3 young men happy together, hugging

The Team Process: How Sons of Helaman Groups Work

How Sons of Helaman groups work

(An excerpt from Chapter 8 of Like Dragons Did They Fight by Maurice Harker, CMHC. Free ebook available.)

There is great power in fighting against the enemy in teams – not unlike a military troop. I will describe how the team/group process works in Sons of Helaman.

You will be empowered to win your battles faster if you understand the process. You are welcome to do your best to implement this process on your own, but in the end, Satan will always try “there is something uniquely wrong with you” until you meet and associate with other warriors. He will also maximize the shame feeling unnecessarily. If you feel any ongoing shame or desire to hide, then Satan still has something to mess you up with.

Training Sessions

Training sessions work best when there are more than three and fewer than twelve participants. The team meets once a week for just less than two hours. If participation in the group exceeds ten members, an additional group will be started once four or five more individuals show interest. 

Each team is intended to be on–going. When one member graduates, a new member can take his place. This allows for participation from individuals at every level of progress.

More advanced young men can mentor the beginners. Beginners eventually become leaders.

When a new team member comes to his first meeting, everyone introduces himself using only first names (for confidentiality reasons) and sharing something interesting about himself.

Each warrior is expected to record days of success and days that contained lost battles with different markings on a calendar. This has proven to be a very relevant part of their training. This calendar is used to track points and progress.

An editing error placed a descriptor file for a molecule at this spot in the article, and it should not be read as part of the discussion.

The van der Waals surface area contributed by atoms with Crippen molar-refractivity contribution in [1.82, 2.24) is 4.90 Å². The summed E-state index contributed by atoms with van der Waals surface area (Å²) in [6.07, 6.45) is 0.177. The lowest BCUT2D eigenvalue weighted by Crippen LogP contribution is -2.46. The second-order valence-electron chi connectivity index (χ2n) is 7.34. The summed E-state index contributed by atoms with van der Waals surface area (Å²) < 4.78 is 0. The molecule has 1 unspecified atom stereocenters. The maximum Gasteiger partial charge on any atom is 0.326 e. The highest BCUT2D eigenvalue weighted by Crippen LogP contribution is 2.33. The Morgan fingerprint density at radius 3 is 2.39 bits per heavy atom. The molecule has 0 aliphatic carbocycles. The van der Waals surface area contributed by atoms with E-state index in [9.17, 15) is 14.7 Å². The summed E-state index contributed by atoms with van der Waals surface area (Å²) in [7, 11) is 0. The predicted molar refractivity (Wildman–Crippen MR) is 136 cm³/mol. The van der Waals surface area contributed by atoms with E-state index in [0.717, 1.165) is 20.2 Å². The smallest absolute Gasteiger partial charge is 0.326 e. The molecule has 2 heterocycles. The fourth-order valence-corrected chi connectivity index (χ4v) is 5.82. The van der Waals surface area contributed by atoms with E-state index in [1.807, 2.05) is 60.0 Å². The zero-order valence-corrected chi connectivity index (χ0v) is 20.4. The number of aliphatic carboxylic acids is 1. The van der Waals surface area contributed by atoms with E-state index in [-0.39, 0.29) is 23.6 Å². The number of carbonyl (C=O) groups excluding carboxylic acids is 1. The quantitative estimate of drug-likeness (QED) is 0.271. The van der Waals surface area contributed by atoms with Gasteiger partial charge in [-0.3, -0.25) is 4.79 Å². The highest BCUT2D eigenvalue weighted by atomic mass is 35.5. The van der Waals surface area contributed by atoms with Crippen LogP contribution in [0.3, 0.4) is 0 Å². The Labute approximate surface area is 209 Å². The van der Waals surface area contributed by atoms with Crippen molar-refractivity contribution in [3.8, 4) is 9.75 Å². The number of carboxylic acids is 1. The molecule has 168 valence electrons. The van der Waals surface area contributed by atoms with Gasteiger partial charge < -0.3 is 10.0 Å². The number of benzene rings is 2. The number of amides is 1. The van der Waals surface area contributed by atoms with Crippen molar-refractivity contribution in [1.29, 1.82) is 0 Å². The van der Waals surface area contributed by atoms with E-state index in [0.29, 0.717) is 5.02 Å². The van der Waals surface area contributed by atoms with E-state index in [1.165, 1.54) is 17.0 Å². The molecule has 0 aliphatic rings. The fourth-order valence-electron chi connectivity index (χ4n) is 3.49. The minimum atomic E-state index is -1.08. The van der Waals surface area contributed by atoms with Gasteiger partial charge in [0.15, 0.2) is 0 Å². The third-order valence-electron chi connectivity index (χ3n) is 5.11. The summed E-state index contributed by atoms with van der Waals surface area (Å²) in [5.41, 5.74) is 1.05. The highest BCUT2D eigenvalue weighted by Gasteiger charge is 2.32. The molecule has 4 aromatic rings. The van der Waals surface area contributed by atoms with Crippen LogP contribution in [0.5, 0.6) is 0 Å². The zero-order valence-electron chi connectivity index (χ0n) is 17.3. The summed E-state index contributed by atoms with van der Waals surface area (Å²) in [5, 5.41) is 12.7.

Training Process

The Team Leader begins the discussion by asking each member of the group to respond to the questions from the Captain’s Log (discussed in the book). Each warrior answers question #1 before moving on to question #2. 

The leader is expected to follow inspiration during the process. The Team Leader interjects and educates along the way as needed. The questions should be asked in order. They have been carefully created over many years of research and experience. 

During this time the Team Leader and the lead warrior work hard together to keep the room spiritually strong and warrior intense. Extra time is given to individual young men as needed. It is often the case that all can learn from the needs of the individual.

In the last half hour, emphasis will be given to a discussion on patterns of lost battles (question #5). Individuals who have not figured out how to defeat the enemy in a specific attack will discuss the patterns used against them. Ideas will be exchanged, looking for ways to win in the future.

In the final ten minutes, the young men will participate in the Brotherhood Ritual. This includes standing in a circle and each young man proceeds from brother to brother in the circle shaking his hand, looking him in the eyes and repeating:

I promise that I will be of service to you,
and I will allow you to be of service to me,
until both you and I successfully defeat
this demon that assails us. 

The receiving brother responds with, “Thank you.” 

The young men take this commitment to each other very seriously.

Click here to read more and receive your free ebook copy of Like Dragons Did They Fight  by Maurice Harker, CMHC.

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